When VR content is filmed, whether 360º or 180º, camera movements are harder to plan. Issues with parallax abound, too. Parallax is essentially how the eye perceives objects in the foreground, relative to objects in the background. To do a proper flat 360 image you need to avoid parallax, but if you want the 3D effect — key to that immersive experience everyone expects — you need parallax, and stitching videos together perfectly to compensate for that need for parallax, it’s no picnic; there’s no software that really gets it 100 percent right.

XBIZ: Can VR footage be easily repurposed as traditional 2D content?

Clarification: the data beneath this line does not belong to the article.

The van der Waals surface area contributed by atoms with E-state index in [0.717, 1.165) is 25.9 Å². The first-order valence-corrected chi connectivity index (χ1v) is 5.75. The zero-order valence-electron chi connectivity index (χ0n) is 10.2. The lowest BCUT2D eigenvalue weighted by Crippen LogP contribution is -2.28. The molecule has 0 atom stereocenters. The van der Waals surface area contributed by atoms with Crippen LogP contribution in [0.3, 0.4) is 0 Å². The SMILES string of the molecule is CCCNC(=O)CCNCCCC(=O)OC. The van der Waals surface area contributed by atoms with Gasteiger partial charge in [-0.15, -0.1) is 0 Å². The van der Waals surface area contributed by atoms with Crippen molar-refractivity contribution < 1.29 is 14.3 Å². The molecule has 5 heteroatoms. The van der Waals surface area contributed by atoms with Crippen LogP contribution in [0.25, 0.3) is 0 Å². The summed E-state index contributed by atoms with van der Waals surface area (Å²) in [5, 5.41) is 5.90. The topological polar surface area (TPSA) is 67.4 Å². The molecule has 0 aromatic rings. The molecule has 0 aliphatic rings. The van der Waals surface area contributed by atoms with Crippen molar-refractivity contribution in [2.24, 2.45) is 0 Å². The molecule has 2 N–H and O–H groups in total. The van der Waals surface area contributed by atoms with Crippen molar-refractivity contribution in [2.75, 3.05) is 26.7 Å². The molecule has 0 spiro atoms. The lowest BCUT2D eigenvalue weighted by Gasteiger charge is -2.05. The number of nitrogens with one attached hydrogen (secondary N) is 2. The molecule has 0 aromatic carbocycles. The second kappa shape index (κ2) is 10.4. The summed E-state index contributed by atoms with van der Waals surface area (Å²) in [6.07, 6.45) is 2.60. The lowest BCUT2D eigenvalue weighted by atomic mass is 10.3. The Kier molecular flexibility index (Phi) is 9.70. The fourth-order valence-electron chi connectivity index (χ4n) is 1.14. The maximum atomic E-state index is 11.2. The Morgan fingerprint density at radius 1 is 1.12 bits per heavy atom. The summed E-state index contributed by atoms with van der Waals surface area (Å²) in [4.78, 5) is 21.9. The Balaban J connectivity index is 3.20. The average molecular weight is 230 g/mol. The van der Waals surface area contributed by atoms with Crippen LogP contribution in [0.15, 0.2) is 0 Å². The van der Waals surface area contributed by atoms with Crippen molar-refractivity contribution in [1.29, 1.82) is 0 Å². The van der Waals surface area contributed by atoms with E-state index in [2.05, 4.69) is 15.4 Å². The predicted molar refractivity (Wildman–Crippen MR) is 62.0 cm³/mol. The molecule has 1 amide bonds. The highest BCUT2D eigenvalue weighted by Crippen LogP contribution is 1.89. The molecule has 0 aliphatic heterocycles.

Glider: Not easily. Converting VR to 2D distorts the appearance of the performers if they’re too close to the camera or the top of the screen. Even after stretching them to a viewable 16:9 screen, it can feel a bit like watching a movie through a carnival mirror. It can be done, but it’s not easy.

XBIZ: Which do you believe holds the most revenue potential when it comes to VR, recorded content, live/interactive or 3D-rendered worlds?

Glider: This is a difficult question to answer because it comes down to innovation and consumer uptake, things that take time and have heavy costs associated with them. VR in the land of the live cam? Sounds like a slam-dunk, and if consumers buy VR headsets in mass numbers, it will be a slam-dunk. But the if statement is key; there are lots of ifs. A lot needs to happen, from an innovation standpoint, before it is practical for the cam model in Brno [Czech Republic] to connect with the Oculus user in Valencia.

XBIZ: How long before VR headsets reach critical mass in terms of supplanting computer screens?